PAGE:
|Publication number||US20070126494 A1|
|Application number||US 11/295,906|
|Publication date||Jun 7, 2007|
|Filing date||Dec 6, 2005|
|Priority date||Dec 6, 2005|
|Publication number||11295906, 295906, US 2007/0126494 A1, US 2007/126494 A1, US 20070126494 A1, US 20070126494A1, US 2007126494 A1, US 2007126494A1, US-A1-20070126494, US-A1-2007126494, US2007/0126494A1, US2007/126494A1, US20070126494 A1, US20070126494A1, US2007126494 A1, US2007126494A1|
|Original Assignee||Sandisk Corporation|
|Export Citation||BiBTeX, EndNote, RefMan|
|Referenced by (28), Classifications (4), Legal Events (1) |
|External Links: USPTO, USPTO Assignment, Espacenet|
Charge pump having shunt diode for improved operating efficiency
US 20070126494 A1
The ramp up time of a change pump is decreased by providing shunt capacitors connecting nodes of the serially connected stages to the output terminal of the charge pump, thereby reducing the impedance of the charge pump and decreasing ramp up time.
. A charge pump having improved charging efficiency comprising:
a) an input terminal for receiving an input voltage,
b) an output terminal for receiving a pumped voltage higher than the input voltage,
c) a plurality of charge stages serially connected between the input terminal and the output terminal, each stage having a node, a capacitor connected to the node for increasing node voltage when driven by a clock voltage, and a serial diode connecting the node to a succeeding node, and
d) at least one shunt diode connecting a node to the output terminal.
2. The charge pump as defined by claim 1 wherein a plurality of shunt diodes connect a plurality of nodes to the output terminal.
3. The charge pump as defined by claim 2 wherein each serial diode and each shunt diode comprises a diode connected NMOSFET.
4. The charge pump as defined by claim 3 wherein each shunt diode is smaller than each serial diode.
5. The charge pump as defined by claim 4 and further including a load capacitance connected to the output terminal, ramp up time for the output terminal voltage being a function of impedance of the plurality of charge stages and shunt diode times the load capacitance.
6. The charge pump as defined by claim 5 wherein each node is connected through a shunt diode to the output terminal.
7. The charge pump as defined by claim 1 wherein each node in connected through a shunt diode to the output terminal.
8. The charge pump as defined by claim 7 wherein each shunt diode is smaller than each serial diode.
9. The charge pump as defined by claim 8 wherein each serial diode and each shunt diode comprises a diode connected NMOSFET.
10. The charge pump as defined by claim 1 wherein each shunt diode is smaller than each serial diode.
11. The charge pump as defined by claim 10 and further including a load capacitance connected to the output terminal, the ramp up time for the output terminal voltage being a function of impedance of the plurality of charge stages time the load capacitance.
12. The charge pump as defined by claim 1 and further including a load capacitance connected to the output terminal, the ramp up time for the output terminal voltage being a function of impedance of the plurality of charge stages time the load capacitance.
13. A method of improving efficiency in a multi-stage charge pump, where each stage includes a node, a capacitor coupled to the node for increasing node voltage when driven by a clock voltage, and a serial diode coupling the node to a succeeding node, the method comprising the step of connecting at least one shunt diode between a node in the charge pump to an output terminal to facilitate charge transfer from the node to the output terminal, the shunt diode disconnecting the node as output voltage exceeds voltage on the node.
14. The method as defined by claim 13 wherein a plurality of shunt diodes are connected between a plurality of nodes and the output terminal.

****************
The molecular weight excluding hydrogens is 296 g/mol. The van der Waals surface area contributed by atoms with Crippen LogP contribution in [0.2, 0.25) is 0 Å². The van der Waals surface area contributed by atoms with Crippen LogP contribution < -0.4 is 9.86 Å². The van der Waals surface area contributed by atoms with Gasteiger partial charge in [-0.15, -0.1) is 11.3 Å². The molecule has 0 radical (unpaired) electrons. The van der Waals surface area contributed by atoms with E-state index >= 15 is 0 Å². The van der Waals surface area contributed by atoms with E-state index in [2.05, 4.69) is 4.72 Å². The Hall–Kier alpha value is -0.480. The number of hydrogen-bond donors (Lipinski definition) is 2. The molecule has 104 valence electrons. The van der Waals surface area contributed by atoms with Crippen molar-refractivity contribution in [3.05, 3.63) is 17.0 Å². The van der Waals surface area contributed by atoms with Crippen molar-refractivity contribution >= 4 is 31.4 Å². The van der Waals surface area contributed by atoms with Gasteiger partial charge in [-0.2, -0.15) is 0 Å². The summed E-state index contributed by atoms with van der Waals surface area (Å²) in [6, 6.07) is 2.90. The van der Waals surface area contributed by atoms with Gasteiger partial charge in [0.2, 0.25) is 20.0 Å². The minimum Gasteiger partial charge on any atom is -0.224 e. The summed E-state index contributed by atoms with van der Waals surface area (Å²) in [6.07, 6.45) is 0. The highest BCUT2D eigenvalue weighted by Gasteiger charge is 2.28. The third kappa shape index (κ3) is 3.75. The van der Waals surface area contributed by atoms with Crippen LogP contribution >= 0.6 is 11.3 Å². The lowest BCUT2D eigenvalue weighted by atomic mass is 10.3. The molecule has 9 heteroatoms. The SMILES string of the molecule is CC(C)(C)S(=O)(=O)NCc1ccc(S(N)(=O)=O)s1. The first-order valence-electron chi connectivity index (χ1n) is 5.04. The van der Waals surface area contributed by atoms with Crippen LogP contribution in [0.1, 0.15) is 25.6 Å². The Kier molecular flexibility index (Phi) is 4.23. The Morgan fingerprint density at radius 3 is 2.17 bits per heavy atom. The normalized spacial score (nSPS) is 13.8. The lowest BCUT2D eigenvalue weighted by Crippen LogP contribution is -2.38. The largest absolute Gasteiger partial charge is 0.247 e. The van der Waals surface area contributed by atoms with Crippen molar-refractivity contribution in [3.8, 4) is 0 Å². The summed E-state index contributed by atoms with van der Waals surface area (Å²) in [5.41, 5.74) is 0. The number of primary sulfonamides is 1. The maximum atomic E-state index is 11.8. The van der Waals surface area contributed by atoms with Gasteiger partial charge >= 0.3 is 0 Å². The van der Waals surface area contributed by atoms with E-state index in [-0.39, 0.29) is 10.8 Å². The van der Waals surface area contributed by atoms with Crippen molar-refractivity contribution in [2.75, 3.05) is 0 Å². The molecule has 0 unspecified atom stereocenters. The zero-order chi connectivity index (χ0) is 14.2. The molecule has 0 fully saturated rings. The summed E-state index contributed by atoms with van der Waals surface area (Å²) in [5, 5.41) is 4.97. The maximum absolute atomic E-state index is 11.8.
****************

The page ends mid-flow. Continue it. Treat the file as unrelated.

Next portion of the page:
15. The method as defined by claim 14 wherein all nodes are connected by shunt diodes to the output terminal.
BACKGROUND OF THE INVENTION
This invention relates generally to electric circuits that generate a voltage larger than a supply voltage from which they operate by the switching of charge along serial capacitive cells, known as charge pumps.
A well known charge pump is the Dickson charge pump, which is shown in FIG. 1. As described by Louie Pylarinos of the University of Toronto in “Charge Pumps: An Overview”, the circuit has two pumping clocks which are anti-phased and have a voltage amplitude of Vφ or Vφ. Serial diodes or diode connected NMOSFETS, D1-D4, operate as self-timed switches characterized by a forward biased voltage, Vt, which is the threshold voltage of each diode. Each diode has a stray capacitance, Cs, associated therewith. The charge pump operates by pumping charge along the diode chain as capacitors C1-C4 are successively charged and discharged during each clock cycle. For example, when Vφ goes high, diode D1 conducts and the voltage at its anode, V1, is boosted by voltage Vφ and transferred to node V2 less a voltage drop, Vt, associated with diode D1. Then when Vφ goes low, and Vφ goes high, the charge at node V2 is transferred to node V3 less a voltage drop, Vt, associated with diode V2. After N stages, it is seen that the output voltage is
V out =V in +N·(V φ −V d)−V d (1)
The charge pump is used, inter alia, in flash memories where a high voltage is needed for memory write and erase operations. Typically, a supply voltage of 1.5-3.0 volts must be upconverted to 30 volts. One limitation in the multi-stage charge pump is the time required to ramp up and the recovery time in achieving maximum voltage output.
The present invention is directed to improving the efficiency of a multi-stage charge pump.
SUMMARY OF THE INVENTION
The impedance of a charge pump is approximately proportional to the number of stages in the pump chain, and the output ramp up voltage time is proportional to the impedance of the change pump. In accordance with the invention, charge pump impedance is reduced to thereby reduce output charge ramp up time.
In one embodiment of the invention, one or more shunt diodes are connected between nodes in the charge pump and the output, which reduces serial impedance between an input terminal and the output terminal at any given time. The shunt diodes disconnect each stage in turn as the output voltage builds up. The reduction in impedance can be effected with a shunt diode connecting a single node to the output, or with shunt diodes between a plurality of nodes, or all nodes, to the output. Available semiconductor chip wafer surface might not allow shunt diodes to all nodes.
The invention and object and features thereof will be more readily apparent from the following detailed description and appended claims when taken with the drawings.
BRIEF DESCRIPTION OF THE DRAWINGS